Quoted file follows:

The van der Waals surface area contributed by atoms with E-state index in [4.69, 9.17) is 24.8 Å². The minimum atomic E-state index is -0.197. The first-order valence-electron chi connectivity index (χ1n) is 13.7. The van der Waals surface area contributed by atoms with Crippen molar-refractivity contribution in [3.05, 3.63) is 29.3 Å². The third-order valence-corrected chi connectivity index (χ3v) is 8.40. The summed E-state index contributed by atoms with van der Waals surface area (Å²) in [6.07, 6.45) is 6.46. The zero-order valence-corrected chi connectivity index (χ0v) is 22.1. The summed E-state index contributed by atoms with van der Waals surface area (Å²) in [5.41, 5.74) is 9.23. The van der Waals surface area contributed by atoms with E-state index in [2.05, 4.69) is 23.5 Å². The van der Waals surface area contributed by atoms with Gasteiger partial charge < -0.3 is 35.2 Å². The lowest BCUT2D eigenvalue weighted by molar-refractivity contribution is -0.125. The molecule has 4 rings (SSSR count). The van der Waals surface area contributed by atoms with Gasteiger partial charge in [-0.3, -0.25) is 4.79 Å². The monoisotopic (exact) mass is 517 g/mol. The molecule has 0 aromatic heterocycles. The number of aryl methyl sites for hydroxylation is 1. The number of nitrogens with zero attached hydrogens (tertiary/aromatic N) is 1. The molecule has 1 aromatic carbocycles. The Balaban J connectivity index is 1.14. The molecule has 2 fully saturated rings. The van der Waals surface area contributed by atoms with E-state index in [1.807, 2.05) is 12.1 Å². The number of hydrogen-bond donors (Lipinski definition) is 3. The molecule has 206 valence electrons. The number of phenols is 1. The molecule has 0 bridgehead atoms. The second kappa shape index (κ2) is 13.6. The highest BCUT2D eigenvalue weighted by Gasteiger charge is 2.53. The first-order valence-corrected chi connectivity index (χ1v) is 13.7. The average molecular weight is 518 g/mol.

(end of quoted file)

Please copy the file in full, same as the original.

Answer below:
The van der Waals surface area contributed by atoms with E-state index in [4.69, 9.17) is 24.8 Å². The minimum atomic E-state index is -0.197. The first-order valence-electron chi connectivity index (χ1n) is 13.7. The van der Waals surface area contributed by atoms with Crippen molar-refractivity contribution in [3.05, 3.63) is 29.3 Å². The third-order valence-corrected chi connectivity index (χ3v) is 8.40. The summed E-state index contributed by atoms with van der Waals surface area (Å²) in [6.07, 6.45) is 6.46. The zero-order valence-corrected chi connectivity index (χ0v) is 22.1. The summed E-state index contributed by atoms with van der Waals surface area (Å²) in [5.41, 5.74) is 9.23. The van der Waals surface area contributed by atoms with E-state index in [2.05, 4.69) is 23.5 Å². The van der Waals surface area contributed by atoms with Gasteiger partial charge < -0.3 is 35.2 Å². The lowest BCUT2D eigenvalue weighted by molar-refractivity contribution is -0.125. The molecule has 4 rings (SSSR count). The van der Waals surface area contributed by atoms with Gasteiger partial charge in [-0.3, -0.25) is 4.79 Å². The monoisotopic (exact) mass is 517 g/mol. The molecule has 0 aromatic heterocycles. The number of aryl methyl sites for hydroxylation is 1. The number of nitrogens with zero attached hydrogens (tertiary/aromatic N) is 1. The molecule has 1 aromatic carbocycles. The Balaban J connectivity index is 1.14. The molecule has 2 fully saturated rings. The van der Waals surface area contributed by atoms with E-state index in [1.807, 2.05) is 12.1 Å². The number of hydrogen-bond donors (Lipinski definition) is 3. The molecule has 206 valence electrons. The number of phenols is 1. The molecule has 0 bridgehead atoms. The second kappa shape index (κ2) is 13.6. The highest BCUT2D eigenvalue weighted by Gasteiger charge is 2.53. The first-order valence-corrected chi connectivity index (χ1v) is 13.7. The average molecular weight is 518 g/mol.